Mr. Pryor looks for a compromise solution to bridge the gap between the action he deems necessary and the city staff’s recommendation.
“As such, we have proposed what we believe is a very fair compromise that virtually removes all work required by the city staff including the provision for licensing or permitting. In our compromise, we have also suggested a much more gradual phase-out of EPA Phase II wood stoves as long as restrictions on when they can be safely used are included. This is in recognition of the fact that some folks have just purchased EPA Phase II wood stoves in good faith that they were doing the right thing (even though doing the right thing would have meant installing a natural gas-fueled stove or insert instead). However, we are sympathetic to their concerns and we believe our new compromise before the Council is reflective of that.”
When I first heard about the possibility of banning wood burning stoves, I was rather outraged at the notion. After all, walking through a town during a cold winter day, it is rather a cozy to walk around and see the fireplaces going and smell the burning wood. That’s of course if you do not have allergies. But then you look at the levels of particulate matter produced by wood burning stoves and the possible health impacts and it paints a very different picture.
Source: Yolo Clean Air
The issue came up during the campaign at the Sierra Club candidate’s forum. That gives us insight into three of the council members views.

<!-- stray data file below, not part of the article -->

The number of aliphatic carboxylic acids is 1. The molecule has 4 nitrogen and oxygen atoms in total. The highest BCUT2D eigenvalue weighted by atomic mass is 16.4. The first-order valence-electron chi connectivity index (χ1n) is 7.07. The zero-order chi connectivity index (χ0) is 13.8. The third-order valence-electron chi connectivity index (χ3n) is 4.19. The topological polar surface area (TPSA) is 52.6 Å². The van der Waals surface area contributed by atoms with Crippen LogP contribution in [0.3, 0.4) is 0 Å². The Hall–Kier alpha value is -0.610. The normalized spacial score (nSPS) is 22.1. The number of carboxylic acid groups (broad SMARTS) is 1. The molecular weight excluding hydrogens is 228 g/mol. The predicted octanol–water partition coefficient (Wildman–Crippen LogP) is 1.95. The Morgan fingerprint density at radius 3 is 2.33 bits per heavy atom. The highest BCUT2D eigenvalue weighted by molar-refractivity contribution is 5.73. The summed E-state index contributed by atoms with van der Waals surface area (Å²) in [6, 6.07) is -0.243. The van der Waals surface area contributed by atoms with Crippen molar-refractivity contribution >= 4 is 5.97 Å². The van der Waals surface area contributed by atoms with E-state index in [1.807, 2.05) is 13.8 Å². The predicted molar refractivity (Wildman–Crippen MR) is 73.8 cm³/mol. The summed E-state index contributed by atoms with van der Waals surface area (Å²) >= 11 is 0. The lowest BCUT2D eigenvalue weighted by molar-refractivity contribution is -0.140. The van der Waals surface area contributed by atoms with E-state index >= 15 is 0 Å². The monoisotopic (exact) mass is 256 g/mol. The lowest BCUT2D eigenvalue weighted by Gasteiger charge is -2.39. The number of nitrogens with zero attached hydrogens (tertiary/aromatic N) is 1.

Sue Greenwald simply said:
“I am in favor of looking into an ordinance for banning wood burning.”
Don Saylor gave a long-winded answer that read remarkably like the staff report. The synopsis of his answer was this:
“While I want to withhold judgment until hearing from the NRC, I think we will probably see a combination of further restrictions on burning using specific appliances, incentives and rebates for purchases of cleaner EPA appliances, and more awareness of the issues pertaining to wood burning and the environmental effects.”
It will be interesting to see how he reacts to the NRC recommendation that differs from staff’s recommendation.
Finally Stephen Souza probably gives a somewhat less committed answer than even Councilmember Saylor.
“There are already restrictions in place on new construction and new installation of fireplaces or wood burning appliances. The Yolo-Solano Air Quality Management District’s Rule 2.40 requires the use of pellet fueled heater or EPA certified heaters. We should also require that at the time of sale, remodel or a certain date that all fireplaces that do not meet Rule 2.40 be replaced or rendered inoperable.
We can also promote a self-imposed program of “Don’t Light Tonight” whereby residents do not use their fireplaces or woodstoves when air pollution is approaching unhealthy conditions.”
It will be interesting to see what happens, though it seems likely given the stated positions of the three candidates that won election, that the staff recommendation will win out.
I will be very interested to see if this issue has resonance for the readers of the Vanguard. As I said, it seemed a bit nebulous for me until I saw the data.
—Doug Paul Davis reporting